Heroin and the Media
From the beginning, the media did not hesitate to play up the dangers of heroin. In the late 1890s and early years of the twentieth century, there was a national hysteria over opium dens run by Chinese immigrants. Although many Americans were addicted to non-prescription medicines containing morphine and heroin, opium addiction was branded a “Chinese vice” threatening to subvert society.
One of the early opponents of heroin, Richmond Pearson Hobson, exploited the media's tendency toward sensationalism, publicizing his views in lectures laced with questionable facts and statistics. He started out as an advocate of prohibition, the banning of alcohol. “Ninety-five percent of all acts and crimes of violence are committed by drunkards,” he declared, as quoted in Julian Durlacher's Heroin. Prohibition failed, and by 1928, he had changed his focus: “Most of the daylight robberies, daring hold-ups, cruel murders, and similar crimes of violence are now known to be committed chiefly by drug addicts.” Hobson helped convince Americans that heroin use was causing a national crisis.
Hobson also argued that “drug addiction is more communicable [easily spread] and less curable than leprosy.” This view still held sway in 1956, when heroin was made illegal by the passage of the Narcotic Control Act. Senator Price Daniel was one of the first supporters of the act. During the hearings, he repeated Hobson's quote about heroin and suggested that for incurable addicts, “it is just as humane to put them in some kind of colony.”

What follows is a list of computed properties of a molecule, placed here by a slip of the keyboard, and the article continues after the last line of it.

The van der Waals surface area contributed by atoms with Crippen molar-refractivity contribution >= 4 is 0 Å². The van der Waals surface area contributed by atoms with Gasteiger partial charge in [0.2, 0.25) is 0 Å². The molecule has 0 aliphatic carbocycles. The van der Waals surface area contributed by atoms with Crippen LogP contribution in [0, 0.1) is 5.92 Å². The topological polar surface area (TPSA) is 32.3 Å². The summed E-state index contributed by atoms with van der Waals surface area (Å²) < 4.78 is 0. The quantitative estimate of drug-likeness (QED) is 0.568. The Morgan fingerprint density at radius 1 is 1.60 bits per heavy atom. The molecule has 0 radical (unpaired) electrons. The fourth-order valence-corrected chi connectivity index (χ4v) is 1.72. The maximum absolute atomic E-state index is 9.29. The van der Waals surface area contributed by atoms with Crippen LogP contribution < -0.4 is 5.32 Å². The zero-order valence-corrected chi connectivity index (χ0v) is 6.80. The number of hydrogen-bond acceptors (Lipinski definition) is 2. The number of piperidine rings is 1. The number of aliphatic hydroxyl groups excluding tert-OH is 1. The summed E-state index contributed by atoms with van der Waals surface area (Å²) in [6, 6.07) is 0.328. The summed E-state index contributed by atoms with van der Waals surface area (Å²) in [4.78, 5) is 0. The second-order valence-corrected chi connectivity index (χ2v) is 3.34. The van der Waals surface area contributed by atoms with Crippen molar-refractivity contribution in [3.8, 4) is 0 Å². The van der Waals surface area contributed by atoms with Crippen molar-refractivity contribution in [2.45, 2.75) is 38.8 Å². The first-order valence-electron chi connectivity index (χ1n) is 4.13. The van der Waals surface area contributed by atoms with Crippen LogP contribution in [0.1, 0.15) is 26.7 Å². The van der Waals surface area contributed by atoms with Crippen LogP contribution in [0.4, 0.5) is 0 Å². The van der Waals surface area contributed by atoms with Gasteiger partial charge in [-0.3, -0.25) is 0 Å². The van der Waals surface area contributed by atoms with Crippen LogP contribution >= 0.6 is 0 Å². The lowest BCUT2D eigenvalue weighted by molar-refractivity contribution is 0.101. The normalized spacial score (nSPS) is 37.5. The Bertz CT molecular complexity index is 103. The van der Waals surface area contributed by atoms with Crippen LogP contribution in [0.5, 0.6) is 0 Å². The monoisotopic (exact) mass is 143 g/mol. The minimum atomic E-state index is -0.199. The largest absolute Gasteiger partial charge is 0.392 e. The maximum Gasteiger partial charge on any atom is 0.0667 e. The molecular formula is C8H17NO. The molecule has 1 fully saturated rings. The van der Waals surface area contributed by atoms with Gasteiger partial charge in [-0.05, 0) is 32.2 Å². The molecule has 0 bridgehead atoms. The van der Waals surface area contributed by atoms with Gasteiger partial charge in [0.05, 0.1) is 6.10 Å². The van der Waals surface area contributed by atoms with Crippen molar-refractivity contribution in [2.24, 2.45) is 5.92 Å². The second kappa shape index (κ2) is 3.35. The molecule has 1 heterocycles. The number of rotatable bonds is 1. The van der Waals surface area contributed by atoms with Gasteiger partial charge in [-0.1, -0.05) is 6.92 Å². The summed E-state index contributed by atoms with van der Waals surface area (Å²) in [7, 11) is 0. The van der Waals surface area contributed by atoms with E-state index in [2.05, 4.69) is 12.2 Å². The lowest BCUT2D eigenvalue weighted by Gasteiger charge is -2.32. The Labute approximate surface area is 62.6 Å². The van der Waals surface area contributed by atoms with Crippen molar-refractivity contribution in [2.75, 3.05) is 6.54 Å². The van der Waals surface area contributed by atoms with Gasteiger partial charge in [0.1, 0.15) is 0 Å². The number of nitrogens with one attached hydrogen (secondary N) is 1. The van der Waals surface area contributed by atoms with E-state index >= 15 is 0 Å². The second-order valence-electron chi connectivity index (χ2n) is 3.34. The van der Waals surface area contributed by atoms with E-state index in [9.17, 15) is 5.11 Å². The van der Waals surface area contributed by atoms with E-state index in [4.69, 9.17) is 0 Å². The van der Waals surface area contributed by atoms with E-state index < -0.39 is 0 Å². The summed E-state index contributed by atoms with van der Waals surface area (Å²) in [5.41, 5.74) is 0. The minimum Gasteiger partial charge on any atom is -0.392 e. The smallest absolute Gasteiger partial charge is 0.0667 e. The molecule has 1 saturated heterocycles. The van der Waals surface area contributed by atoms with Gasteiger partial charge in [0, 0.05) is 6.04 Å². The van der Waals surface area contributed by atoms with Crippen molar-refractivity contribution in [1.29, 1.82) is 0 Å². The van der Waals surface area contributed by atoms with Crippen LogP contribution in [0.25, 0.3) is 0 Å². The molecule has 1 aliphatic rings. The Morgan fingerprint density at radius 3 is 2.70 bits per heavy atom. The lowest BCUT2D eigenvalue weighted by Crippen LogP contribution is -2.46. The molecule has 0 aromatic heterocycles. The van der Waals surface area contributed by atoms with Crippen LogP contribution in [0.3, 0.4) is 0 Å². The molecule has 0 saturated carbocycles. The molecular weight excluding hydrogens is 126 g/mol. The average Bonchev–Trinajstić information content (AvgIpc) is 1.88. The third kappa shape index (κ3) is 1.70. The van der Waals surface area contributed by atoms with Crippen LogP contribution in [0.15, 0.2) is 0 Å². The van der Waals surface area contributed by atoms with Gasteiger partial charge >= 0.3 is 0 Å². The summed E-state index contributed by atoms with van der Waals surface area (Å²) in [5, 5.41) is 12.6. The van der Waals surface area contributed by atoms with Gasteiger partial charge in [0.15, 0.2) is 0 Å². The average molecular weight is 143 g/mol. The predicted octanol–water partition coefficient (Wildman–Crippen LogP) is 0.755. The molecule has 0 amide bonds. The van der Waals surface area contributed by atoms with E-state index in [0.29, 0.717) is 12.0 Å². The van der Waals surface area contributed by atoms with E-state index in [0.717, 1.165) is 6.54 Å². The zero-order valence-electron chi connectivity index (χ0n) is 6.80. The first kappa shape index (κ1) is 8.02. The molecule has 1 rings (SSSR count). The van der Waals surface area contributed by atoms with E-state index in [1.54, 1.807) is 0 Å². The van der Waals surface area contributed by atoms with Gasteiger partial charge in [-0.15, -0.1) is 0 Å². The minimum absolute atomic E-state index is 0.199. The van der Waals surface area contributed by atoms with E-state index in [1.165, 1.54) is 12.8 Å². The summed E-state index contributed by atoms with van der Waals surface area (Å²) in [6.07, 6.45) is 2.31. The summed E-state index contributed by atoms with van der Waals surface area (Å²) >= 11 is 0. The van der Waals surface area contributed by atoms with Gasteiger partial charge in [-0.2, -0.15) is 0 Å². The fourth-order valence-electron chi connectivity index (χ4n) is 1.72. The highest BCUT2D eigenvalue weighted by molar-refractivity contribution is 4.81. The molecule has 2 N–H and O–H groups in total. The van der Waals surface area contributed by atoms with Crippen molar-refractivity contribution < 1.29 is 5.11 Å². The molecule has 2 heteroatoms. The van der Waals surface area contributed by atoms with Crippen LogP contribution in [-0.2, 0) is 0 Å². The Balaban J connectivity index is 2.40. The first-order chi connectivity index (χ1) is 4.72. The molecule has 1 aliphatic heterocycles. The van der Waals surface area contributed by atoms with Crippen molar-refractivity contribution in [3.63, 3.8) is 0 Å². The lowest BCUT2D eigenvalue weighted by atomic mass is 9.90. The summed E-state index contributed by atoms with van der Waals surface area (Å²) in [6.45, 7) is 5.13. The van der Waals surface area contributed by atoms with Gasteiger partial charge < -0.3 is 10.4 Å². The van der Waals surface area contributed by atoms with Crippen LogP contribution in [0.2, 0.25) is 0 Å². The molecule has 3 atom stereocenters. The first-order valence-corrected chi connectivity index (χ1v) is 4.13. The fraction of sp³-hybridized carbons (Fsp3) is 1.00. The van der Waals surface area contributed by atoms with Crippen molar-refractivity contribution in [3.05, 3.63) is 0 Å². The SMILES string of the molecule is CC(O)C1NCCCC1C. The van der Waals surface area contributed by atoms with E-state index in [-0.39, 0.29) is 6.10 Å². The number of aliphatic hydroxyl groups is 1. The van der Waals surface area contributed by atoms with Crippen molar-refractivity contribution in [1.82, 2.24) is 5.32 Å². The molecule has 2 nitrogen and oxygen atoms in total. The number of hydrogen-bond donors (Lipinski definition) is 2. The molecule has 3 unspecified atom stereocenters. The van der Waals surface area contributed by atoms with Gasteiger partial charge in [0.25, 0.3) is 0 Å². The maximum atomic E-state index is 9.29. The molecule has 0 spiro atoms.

During the 1990s, the heroin chic trend briefly became popular in the fashion world. Stick-thin models in magazine spreads stared out dully at the reader with hollow, dark-rimmed eyes. A notorious ad campaign for a Calvin Klein fragrance featured emaciated models contorted into bizarre positions. The heroin chic look was widely criticized. The main concern with the popularization of heroin chic was how the trend glamorized the physical effects of heroin abuse.
Initially, the problem was with the models' appearance, not with actual alleged heroin use by models. It gradually became known, however, that a number of models had crossed over to heroin use. In 1997, twenty-year-old photographer Davide Sorrenti, one of the pioneers of the heroin chic look, was found dead of a heroin overdose. Public outcry and censure within the fashion industry ended the popularity of the heroin chic trend.